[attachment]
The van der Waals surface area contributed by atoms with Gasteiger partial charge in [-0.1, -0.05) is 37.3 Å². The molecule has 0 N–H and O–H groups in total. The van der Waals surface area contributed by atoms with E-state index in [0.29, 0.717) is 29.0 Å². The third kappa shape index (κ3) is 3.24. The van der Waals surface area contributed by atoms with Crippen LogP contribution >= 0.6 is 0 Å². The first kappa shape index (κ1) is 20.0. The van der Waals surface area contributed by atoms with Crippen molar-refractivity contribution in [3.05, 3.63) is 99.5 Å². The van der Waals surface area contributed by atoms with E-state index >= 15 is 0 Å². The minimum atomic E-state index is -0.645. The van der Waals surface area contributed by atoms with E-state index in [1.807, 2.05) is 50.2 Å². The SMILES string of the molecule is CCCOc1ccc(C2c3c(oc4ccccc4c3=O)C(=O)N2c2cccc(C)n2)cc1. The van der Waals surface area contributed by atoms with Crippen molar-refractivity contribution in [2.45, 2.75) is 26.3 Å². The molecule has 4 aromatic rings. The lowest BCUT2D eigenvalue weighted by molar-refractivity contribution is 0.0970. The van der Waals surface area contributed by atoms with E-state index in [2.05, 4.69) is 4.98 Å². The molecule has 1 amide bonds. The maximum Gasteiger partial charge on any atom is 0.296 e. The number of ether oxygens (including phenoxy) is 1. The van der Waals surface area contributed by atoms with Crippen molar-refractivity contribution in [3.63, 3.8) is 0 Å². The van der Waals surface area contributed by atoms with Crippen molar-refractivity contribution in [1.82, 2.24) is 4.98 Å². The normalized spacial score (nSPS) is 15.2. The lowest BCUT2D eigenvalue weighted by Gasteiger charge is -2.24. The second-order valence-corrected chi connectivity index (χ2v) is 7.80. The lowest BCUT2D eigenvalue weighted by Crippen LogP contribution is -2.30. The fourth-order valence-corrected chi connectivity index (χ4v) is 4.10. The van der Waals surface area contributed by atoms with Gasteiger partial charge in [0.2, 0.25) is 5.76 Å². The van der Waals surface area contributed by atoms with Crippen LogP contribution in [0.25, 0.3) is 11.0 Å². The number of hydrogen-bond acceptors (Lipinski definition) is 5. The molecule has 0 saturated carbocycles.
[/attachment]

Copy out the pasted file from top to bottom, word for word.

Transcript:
The van der Waals surface area contributed by atoms with Gasteiger partial charge in [-0.1, -0.05) is 37.3 Å². The molecule has 0 N–H and O–H groups in total. The van der Waals surface area contributed by atoms with E-state index in [0.29, 0.717) is 29.0 Å². The third kappa shape index (κ3) is 3.24. The van der Waals surface area contributed by atoms with Crippen LogP contribution >= 0.6 is 0 Å². The first kappa shape index (κ1) is 20.0. The van der Waals surface area contributed by atoms with Crippen molar-refractivity contribution in [3.05, 3.63) is 99.5 Å². The van der Waals surface area contributed by atoms with E-state index >= 15 is 0 Å². The minimum atomic E-state index is -0.645. The van der Waals surface area contributed by atoms with E-state index in [1.807, 2.05) is 50.2 Å². The SMILES string of the molecule is CCCOc1ccc(C2c3c(oc4ccccc4c3=O)C(=O)N2c2cccc(C)n2)cc1. The van der Waals surface area contributed by atoms with Crippen molar-refractivity contribution in [2.45, 2.75) is 26.3 Å². The molecule has 4 aromatic rings. The lowest BCUT2D eigenvalue weighted by molar-refractivity contribution is 0.0970. The van der Waals surface area contributed by atoms with E-state index in [2.05, 4.69) is 4.98 Å². The molecule has 1 amide bonds. The maximum Gasteiger partial charge on any atom is 0.296 e. The number of ether oxygens (including phenoxy) is 1. The van der Waals surface area contributed by atoms with Crippen molar-refractivity contribution in [3.63, 3.8) is 0 Å². The van der Waals surface area contributed by atoms with Crippen molar-refractivity contribution in [1.82, 2.24) is 4.98 Å². The normalized spacial score (nSPS) is 15.2. The lowest BCUT2D eigenvalue weighted by Gasteiger charge is -2.24. The second-order valence-corrected chi connectivity index (χ2v) is 7.80. The lowest BCUT2D eigenvalue weighted by Crippen LogP contribution is -2.30. The fourth-order valence-corrected chi connectivity index (χ4v) is 4.10. The van der Waals surface area contributed by atoms with Gasteiger partial charge in [0.2, 0.25) is 5.76 Å². The van der Waals surface area contributed by atoms with Crippen LogP contribution in [0.25, 0.3) is 11.0 Å². The number of hydrogen-bond acceptors (Lipinski definition) is 5. The molecule has 0 saturated carbocycles.